Properties / Interiors

10 Ways Home Design Improves Quality of Life

At the residential scale, the concept of good design is hard to define, with many property buyers chasing after different factors and aspirations.

May 22, 2016 | By Staff Writer

While the concept of good design may be difficult to define in just a few words, its core values lie within spaces, buildings and places that work well, last well and adapt well to the needs of the current and future users. Good design ensures that the built environment responds in practical and creative ways to the identity of specific places and projects a unique individuality that addresses the needs of its users and functions of specific settings.

At the residential scale, the concept of good design in Asia and beyond is harder to define, with many property buyers chasing after different factors and aspirations that sway them in favor of one property over another. In terms of predicting property demand and property value increase over time, good design is a seemingly elusive factor, with developers and designers seeking to satisfy a wide range of predictions that may or may not bring the desired results in the end.

While its precise definition may differ from person to person, developers, real estate agencies and designers alike concur that good design can sustain or increase the value of properties and improve the quality of life of property owners and residents. Well-designed residential developments can drive the value of properties and generate higher demand for those inclined to invest.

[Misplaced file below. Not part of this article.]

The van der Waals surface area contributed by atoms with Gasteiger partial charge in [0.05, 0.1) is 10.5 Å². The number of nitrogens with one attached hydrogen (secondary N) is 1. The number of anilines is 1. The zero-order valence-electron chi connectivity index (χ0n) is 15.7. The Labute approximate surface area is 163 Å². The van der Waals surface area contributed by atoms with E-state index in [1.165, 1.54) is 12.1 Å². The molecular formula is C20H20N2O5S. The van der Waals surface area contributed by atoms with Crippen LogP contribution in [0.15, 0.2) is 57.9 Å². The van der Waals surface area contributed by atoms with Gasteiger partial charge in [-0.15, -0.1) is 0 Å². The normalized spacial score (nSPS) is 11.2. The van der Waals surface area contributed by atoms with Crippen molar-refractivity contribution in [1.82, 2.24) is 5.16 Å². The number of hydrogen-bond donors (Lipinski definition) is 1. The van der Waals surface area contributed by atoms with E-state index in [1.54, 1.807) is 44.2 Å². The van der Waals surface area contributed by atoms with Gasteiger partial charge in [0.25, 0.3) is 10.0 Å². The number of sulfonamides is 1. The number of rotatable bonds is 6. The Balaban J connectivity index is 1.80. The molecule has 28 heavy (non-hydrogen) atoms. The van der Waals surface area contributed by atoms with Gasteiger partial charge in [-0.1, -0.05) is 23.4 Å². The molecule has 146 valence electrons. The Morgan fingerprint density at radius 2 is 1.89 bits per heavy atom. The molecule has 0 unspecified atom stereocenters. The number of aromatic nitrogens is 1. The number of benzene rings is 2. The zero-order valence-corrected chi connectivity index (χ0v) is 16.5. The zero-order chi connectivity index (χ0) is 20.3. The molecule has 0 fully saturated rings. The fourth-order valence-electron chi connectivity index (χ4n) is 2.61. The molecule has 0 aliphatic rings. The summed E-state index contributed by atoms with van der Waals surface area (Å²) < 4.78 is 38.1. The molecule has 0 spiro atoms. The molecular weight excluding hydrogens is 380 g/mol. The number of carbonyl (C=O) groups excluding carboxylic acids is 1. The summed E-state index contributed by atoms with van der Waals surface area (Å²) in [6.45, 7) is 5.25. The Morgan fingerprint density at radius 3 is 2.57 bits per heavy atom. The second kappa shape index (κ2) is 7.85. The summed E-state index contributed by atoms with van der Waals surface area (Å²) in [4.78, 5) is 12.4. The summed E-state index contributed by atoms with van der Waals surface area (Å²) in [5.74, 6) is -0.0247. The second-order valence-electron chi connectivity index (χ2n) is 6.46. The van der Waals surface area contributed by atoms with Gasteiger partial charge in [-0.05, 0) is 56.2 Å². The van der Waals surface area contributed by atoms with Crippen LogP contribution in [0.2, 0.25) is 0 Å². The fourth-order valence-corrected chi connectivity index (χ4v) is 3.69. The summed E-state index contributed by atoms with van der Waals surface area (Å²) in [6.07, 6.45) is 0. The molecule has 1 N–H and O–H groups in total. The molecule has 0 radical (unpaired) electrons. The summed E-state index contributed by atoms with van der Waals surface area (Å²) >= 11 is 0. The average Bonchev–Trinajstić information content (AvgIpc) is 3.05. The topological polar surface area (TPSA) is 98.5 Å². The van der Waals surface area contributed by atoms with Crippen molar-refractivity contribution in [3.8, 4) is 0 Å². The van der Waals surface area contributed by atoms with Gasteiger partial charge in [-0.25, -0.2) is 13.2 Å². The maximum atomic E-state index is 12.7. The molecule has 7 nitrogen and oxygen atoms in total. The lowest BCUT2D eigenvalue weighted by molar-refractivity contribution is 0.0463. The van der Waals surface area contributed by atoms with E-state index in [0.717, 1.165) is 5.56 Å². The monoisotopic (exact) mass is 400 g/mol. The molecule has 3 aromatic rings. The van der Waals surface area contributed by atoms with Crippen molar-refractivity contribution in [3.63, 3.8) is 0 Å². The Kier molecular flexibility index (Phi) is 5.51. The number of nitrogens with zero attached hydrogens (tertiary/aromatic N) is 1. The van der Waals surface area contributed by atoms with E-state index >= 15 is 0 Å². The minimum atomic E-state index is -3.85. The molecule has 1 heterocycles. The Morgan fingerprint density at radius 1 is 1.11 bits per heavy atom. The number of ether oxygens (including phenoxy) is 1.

“A custom designed property will always stand the test of time protecting its future value and, a little like a classic car, will always be something that people aspire to own,” says Andrew Hines, director of Kay & Burton, Flinders, Australia. According to Hines, in high-end residential properties, design becomes a custom and prized commodity that buyers appreciate and pay for the luxury to possess.

02-Palace-15-Nice-Villa

It is not surprising, then, that for developers and real estate agencies in the business of marketing and selling properties, a design-driven property is a valuable asset because of its inherent and perceived characteristics that make that property a part of an intangible, aspirational lifestyle. In high-end residential markets, the value of experiential luxury becomes paramount to the potential homeowners. According to Kim Kuhteubl, a producer, writer, and member of the Producers Guild of America, the value of a design-driven property lies in “personalisation, customisation and intimate, unforgettable experiences.”

Roy Teo, founder and head of Singapore-based The Mill, a consortium of four interior design consultancy firms: Kri:eit Associates, Splendor, The I.D. Dept and XXII Century, also views design as a tool to add values that lie beyond a traditional surveyors’ brick-and-mortar valuation. Says Teo: “In understanding the marketable potential of a property and its perceived value, we dive directly into the purchase-making process of a buyer’s psyche. Creating these aspirational lifestyle aspects increases its value beyond the basic checklist of attributes a typical property in its segment would normally have had.”

To make a property fit the aspirational lifestyle label means that a designer needs to think about how to design optimally to showcase a new or refurbished property in the best possible light. According to Nikki Hunt, founder of Design Intervention design studio in Singapore, since property purchases can be emotive decisions, good design can attract prospective buyers by creating a “wow” factor to captivate their attention.

“A designer is able to minimise and disguise a property’s flaws while capitalising and highlighting the best elements of a particular property,” elaborates Hunt. “Good design has the power to imbue a feeling of luxury into a property that might otherwise appear plain or uninteresting and to elevate achievable prices.”

03-Palace-15-Flinders-House